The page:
Produce by the Park, near MidMichigan Health Park, is a community garden that began late last year with a donation from MidMichigan Health Foundation, and so far, it has been flourishing. The idea came from MidMichigan Phsyicans Group Director Brenda Turner, who has a farming background and dreamed of a garden for her community for years.
“We are so pleased to be able to support this project as it represents very well MidMichigan Health’s purpose of building healthy communities – together,” said Denise O’Keefe, executive director, MidMichigan Health Foundation.
Other local organizations came on board to offer help. Tri-County Equipment of Saginaw donated dirt, and the Agriscience classes at John Glenn High School volunteered to get plots prepared for gardening. The Building Trades program at Bay Arenac ISD built and installed a tool shed. Woodchips from Weiler Tree Service were donated to cut down on weeding, and Nature’s Own Landscaping and Irrigation hooked up a spigot in a central location so that all gardeners could access it easily.
“During our first season, we had just a few plots of our two-acre garden assigned and less than ten participants,” said Ashleigh Palmer, practice manager, MidMichigan Health Park – Bay. “This year, we have all plots filled with more than 40 participants. We have couples, families and individuals who share their experience, produce and recipes with each other. It’s a lot of fun to see the friendships that have developed among our gardeners. The ground is fertile, so produce is thriving, and excess vegetables are being donated to patients of the facility.”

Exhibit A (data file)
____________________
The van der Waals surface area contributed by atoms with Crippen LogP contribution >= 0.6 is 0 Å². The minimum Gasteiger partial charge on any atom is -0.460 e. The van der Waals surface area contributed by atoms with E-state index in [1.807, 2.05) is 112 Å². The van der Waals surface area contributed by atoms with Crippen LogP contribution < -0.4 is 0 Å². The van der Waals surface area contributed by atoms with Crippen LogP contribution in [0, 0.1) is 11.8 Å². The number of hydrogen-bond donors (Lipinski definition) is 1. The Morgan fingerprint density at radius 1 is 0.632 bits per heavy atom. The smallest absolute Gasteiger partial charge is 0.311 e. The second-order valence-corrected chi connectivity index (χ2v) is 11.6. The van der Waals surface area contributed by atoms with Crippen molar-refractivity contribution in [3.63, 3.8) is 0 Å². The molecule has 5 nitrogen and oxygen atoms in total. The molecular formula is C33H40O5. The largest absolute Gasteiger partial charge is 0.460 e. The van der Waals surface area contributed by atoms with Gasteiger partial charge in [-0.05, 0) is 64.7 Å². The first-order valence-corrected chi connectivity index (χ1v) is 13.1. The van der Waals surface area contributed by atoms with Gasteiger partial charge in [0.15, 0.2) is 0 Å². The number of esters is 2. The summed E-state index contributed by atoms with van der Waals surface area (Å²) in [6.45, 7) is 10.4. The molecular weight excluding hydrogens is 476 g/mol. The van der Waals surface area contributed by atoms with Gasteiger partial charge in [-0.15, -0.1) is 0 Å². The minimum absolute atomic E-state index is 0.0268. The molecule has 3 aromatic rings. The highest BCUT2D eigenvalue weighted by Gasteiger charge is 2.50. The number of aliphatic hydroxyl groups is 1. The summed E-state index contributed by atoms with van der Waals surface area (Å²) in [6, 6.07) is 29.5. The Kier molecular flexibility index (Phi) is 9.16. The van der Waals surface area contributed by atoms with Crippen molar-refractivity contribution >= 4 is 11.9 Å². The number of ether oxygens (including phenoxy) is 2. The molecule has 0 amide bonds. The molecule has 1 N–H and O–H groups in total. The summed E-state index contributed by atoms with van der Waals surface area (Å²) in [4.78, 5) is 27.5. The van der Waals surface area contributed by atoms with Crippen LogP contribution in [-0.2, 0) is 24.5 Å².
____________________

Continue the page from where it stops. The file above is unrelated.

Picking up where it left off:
MidMichigan Health staffers Shelby Kuch and Kellie Picard do much of the organizing, serving as “garden ambassadors.” They are excited to see it thriving.
“It has been fun to see how each person has their own unique approach to gardening and harvesting,” said Kuch. “There are so many things being grown: cabbage, corn, potatoes, broccoli, tomatoes, and beautiful sunflowers. You wouldn’t believe the variety and the willingness to share what is harvested with other gardeners, members of the community and patients.”
Picard is pleased to see elderly residents becoming involved. “Many don’t have the room to plant where they live,” she explained. “This place gives them a chance to be outside, grow their own food, socialize with others and get some exercise. It’s inspiring to see their work pay off in so many ways.”
Those who are interested in securing a plot must fill out an application and waiver, and agree to the terms set by Produce by the Park. All skill levels are welcome and there is no cost associated with securing a plot.
“Our goal has evolved,” said Palmer. “We hope to build upon this year’s successes to increase food security by providing access to fresh, healthy foods while reinforcing ties to the environment and encouraging community members to work together. I think we are well on our way.”